100 OAKS PLAZA, LLC. v. HARIS, M2008-00416-COA-R3-CV (Tenn.App. 7-16-2009)


No. M2008-00416-COA-R3-CV.Court of Appeals of Tennessee, at Nashville.Assigned on Briefs, April 24, 2009.
Filed July 16, 2009.

[EDITOR’S NOTE: This case is unpublished as indicated by the issuing court.]

Direct Appeal from the Circuit Court for Davidson County; No. 07C-2970; Hon. Thomas W. Brothers, Judge.

Judgment of the Circuit Court Affirmed and Remanded.

Wissam Haris, pro se.

Robert A. Guy, Jr., and Ryan K. Cochran, Nashville, Tennessee, for Appellee.

Herschel Pickens Franks, P.J., delivered the opinion of the court, in which Charles D. Susano, Jr., J., and D. Michael Swiney, J., joined.


The tenant appeals the termination of his lease by his landlord. The undisputed evidence conclusively negated an element of the tenant’s claim that his lease continued. We affirm the summary judgment the Trial Court granted to the landlord.

This appeal arises out of a dispute between the landlord, 100 Oaks Plaza, LLC (100 Oaks), and a tenant, Wissam Haris. 100 Oaks is the owner of the 100 Oaks Mall (Mall) located in Davidson County. 100 Oaks purchased the Mall in December 2006 and under the purchase agreement the previous owner assigned the leases, including Mr. Haris’ lease to 100 Oaks. Haris leased approximately 600 square feet in the Mall’s food court where he operated Nashville Style Gyros. 100 Oaks treated Haris as a hold-over tenant with a month-to-month lease. It entered into

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an agreement with Vanderbilt University Medical Center (Vanderbilt) that 100 Oaks would remodel the Mall and lease the entire second and third floors and the Office Tower to Vanderbilt, which included the food court. Based on the agreement with Vanderbilt, 100 Oaks began to terminate the leases of the tenants at the Mall, and on July 30, 2007, 100 Oaks served notice on Haris of the termination of his month-to-month tenancy. Haris took the position that he had a valid lease through December 31, 2010 and he refused to vacate the premises.

100 Oaks filed an unlawful detainer action to evict Haris in the General Sessions Court, which awarded possession of the premises to 100 Oaks on October 1, 2007. Haris filed an appeal of the General Sessions Court’s Judgment, but while the unlawful detainer action was pending in the General Sessions Court, Haris, through counsel, filed a Complaint for Declaratory Judgment, Specific Performance, Injunctive Relief and Damages for Breach of Contract against 100 Oaks and Vanderbilt on September 25, 2007 in the Sixth Circuit Court for Davidson County.

Haris contended that he had a valid lease with 100 Oaks’ predecessor and that the initial lease had been extended twice by written agreement until December 31, 2004. He further claimed that he had twice exercised his option to renew the lease on January 1, 2004 and June 1, 2004, thus extending the term of the lease until December 31, 2010. He attached handwritten letters from himself to 100 Oaks’ predecessor that expressed his desire to renew the lease.

The Trial Court granted a Motion to Consolidate Haris’ action with the appeal, and Haris then filed a motion for summary judgment in the Wrongful Eviction Suit. The basis of that motion was that Haris was legally entitled to possession of the premises during the pendency of the appeal from the judgment of the General Sessions Court as he had filed a bond with his appeal pursuant to Tenn. Code Ann. § 29-18-130(b)(2). Haris’ motion for summary judgment in the Wrongful Eviction Suit was heard on December 14, 2007 and was denied by the Trial Court.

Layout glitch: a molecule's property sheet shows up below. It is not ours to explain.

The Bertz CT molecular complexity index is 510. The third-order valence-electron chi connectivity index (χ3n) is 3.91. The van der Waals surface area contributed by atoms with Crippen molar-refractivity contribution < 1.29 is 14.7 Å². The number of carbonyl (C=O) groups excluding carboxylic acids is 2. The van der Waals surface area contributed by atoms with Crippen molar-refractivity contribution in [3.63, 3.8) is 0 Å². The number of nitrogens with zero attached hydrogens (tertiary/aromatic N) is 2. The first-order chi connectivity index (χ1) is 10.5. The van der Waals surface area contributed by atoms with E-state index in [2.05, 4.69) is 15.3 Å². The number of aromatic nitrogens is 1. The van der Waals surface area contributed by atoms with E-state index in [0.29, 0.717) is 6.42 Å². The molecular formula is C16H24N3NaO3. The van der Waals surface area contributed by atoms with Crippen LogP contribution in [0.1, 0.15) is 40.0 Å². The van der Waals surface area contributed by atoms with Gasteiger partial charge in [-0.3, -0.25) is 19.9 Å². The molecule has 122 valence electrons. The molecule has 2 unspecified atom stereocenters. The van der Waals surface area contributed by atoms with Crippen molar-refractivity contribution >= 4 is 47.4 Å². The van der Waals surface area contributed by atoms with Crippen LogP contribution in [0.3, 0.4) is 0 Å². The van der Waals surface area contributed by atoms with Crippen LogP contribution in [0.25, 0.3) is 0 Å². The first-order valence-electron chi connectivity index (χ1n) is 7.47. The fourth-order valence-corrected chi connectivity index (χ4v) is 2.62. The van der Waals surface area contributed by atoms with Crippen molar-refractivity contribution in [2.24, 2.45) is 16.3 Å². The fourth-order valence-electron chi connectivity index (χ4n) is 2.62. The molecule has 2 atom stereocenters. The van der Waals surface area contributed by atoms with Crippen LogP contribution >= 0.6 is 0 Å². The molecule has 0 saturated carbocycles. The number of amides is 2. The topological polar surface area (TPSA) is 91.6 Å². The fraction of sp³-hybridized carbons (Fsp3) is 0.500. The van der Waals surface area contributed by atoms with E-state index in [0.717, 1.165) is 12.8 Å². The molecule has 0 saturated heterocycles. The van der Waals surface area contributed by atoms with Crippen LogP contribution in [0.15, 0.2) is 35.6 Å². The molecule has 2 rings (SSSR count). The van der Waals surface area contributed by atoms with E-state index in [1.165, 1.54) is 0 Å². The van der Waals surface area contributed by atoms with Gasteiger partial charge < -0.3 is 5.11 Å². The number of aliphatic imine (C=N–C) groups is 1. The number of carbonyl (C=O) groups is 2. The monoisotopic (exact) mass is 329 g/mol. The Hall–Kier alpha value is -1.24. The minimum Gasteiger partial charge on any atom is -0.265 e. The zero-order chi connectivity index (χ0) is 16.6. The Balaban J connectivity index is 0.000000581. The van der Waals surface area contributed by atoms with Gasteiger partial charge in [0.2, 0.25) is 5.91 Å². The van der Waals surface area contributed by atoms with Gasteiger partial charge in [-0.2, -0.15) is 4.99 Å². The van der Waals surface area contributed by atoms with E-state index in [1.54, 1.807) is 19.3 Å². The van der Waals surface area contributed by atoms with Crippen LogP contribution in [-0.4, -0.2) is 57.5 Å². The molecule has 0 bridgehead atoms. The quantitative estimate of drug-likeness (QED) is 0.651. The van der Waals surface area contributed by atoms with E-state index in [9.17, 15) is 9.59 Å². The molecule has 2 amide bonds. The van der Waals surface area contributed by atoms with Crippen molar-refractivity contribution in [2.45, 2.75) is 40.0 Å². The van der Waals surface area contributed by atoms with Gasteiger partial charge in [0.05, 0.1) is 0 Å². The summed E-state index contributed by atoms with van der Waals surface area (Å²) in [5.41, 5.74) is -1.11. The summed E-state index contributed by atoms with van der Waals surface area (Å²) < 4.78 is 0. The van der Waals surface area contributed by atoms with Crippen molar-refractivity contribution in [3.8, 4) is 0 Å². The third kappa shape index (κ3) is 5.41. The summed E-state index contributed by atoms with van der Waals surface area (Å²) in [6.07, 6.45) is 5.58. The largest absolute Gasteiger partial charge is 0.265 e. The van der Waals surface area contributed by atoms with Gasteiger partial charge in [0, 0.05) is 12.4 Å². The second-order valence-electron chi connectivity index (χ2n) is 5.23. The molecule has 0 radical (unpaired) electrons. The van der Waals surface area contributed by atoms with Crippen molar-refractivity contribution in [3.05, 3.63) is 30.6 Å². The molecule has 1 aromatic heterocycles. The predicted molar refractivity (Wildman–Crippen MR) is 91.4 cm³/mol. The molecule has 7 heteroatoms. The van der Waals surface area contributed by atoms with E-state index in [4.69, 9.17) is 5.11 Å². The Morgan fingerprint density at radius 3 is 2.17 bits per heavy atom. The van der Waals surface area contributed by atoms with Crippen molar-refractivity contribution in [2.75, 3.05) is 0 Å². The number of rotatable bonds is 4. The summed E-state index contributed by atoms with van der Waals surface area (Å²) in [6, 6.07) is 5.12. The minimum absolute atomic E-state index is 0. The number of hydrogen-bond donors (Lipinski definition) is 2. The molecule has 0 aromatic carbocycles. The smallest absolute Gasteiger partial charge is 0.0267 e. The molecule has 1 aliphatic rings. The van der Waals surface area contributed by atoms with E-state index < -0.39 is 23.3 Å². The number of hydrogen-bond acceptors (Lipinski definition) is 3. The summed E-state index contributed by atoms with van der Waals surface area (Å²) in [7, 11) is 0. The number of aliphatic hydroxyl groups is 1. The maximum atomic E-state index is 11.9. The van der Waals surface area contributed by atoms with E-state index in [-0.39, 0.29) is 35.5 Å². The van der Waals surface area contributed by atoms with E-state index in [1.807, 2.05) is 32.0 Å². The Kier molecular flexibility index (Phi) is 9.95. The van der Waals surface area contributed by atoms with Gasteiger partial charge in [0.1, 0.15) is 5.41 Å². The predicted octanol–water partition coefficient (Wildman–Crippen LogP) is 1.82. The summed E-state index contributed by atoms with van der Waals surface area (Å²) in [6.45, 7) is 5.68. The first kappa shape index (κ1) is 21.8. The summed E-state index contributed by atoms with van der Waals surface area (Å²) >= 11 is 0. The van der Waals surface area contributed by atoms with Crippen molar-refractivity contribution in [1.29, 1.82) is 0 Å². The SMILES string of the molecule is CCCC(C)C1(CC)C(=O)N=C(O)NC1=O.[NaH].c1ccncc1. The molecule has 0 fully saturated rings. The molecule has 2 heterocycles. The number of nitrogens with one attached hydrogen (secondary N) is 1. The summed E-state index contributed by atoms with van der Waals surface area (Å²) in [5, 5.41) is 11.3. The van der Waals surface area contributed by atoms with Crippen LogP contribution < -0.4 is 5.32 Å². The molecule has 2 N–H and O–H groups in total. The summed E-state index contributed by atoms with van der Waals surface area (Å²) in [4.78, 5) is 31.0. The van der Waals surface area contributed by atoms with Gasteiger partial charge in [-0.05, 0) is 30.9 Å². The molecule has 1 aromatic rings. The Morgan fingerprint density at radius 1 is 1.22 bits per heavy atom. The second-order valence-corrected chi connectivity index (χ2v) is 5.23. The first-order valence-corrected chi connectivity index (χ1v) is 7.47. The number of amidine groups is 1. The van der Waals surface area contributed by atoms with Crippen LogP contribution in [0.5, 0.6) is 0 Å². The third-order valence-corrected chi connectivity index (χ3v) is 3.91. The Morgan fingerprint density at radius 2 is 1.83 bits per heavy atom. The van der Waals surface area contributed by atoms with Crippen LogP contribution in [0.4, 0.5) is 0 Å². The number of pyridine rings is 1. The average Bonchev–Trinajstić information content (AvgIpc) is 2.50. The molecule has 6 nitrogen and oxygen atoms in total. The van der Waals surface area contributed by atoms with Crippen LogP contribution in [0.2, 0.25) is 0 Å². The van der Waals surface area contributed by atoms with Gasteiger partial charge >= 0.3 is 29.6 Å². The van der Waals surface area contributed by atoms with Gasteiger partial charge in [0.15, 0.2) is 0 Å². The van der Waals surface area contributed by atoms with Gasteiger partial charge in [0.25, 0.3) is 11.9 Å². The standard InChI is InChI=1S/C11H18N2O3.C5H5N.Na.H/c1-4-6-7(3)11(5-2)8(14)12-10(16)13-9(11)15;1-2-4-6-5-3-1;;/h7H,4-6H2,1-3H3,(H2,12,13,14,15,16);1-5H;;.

100 Oaks filed a memorandum in response to Haris’ motion for summary judgment and incorporated a cross-motion for summary judgment in the body of its memorandum, and asserted that “the undisputed facts show that the eviction was proper and Haris had no lease”. 100 Oaks’ justification for not filing a separate Rule 56 motion for summary judgment cited Thomas v. Transport Ins. Co., 532 S.W.2d 263, 266 (Tenn. 1976) and Patton v. Estate of Upchurch, 242 S.W.3d 781, 791
(Tenn.Ct.App. 2007) for the proposition that the Trial Court had the power to enter summary judgment against Haris as a matter of discretion without 100 Oakes having to file a separate motion. The Trial Court accepted 100 Oaks’ memorandum as a cross motion for summary judgment. The 100 Oaks’ motion was argued on January 11, 2008 and an order granting the motion was entered on January 23, 2008. The order granted 100 Oaks Judgment on all claims by and against 100 Oaks, and possession of the premises. The Court granted Haris’ motion to release monies he had paid into the Court and dismissed any remaining issues.

Haris filed a pro se notice of appeal and a motion for an extension of time to file an appellate brief on the grounds that he was having difficulty finding counsel to represent him on appeal. His motion was granted by this Court, giving him an additional thirty days to file a brief.

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Haris then filed his brief pro se, which does not meet the requirements as to form and content of the Tennessee Rules of Appellate Procedure. He does not raise issues on appeal or cite to any legal authority.

In February 2005, 100 Oaks filed an unlawful detainer complaint in the General Session Court alleging that Haris was in arrears on his rent in the amount of $17,139.12. By letter agreement dated April 22, 2005, Haris and 100 Oaks LP settled the unlawful detainer matter. The settlement agreement specifically refers to Haris’ tenant status as that of “hold-over tenancy” and provides that he would be permitted to use and lease the premises through December 31, 2005 in exchange for his payment of all outstanding base rental and additional monthly charges as well as part of 100 Oaks LP’s attorney’s fees. The settlement agreement provided that the parties had to enter into a consent judgment “which will likewise serve as a settlement agreement and written modification of the lease provisions.” The consent judgment, like the letter agreement, refers to Haris’ status as hold-over tenant prior to the settlement as follows: “to which the Landlord would otherwise be entitled to recover from Defendant as a hold-over tenant as of April 22, 2005, had this Agreement not been executed.” The consent judgment was signed by the parties and provides that the terms of the consent judgment in conjunction with the April 13, 2005 letter agreement constituted the full and final settlement agreement between the parties. Paragraph 2 of the consent agreement is pertinent to this appeal and provides: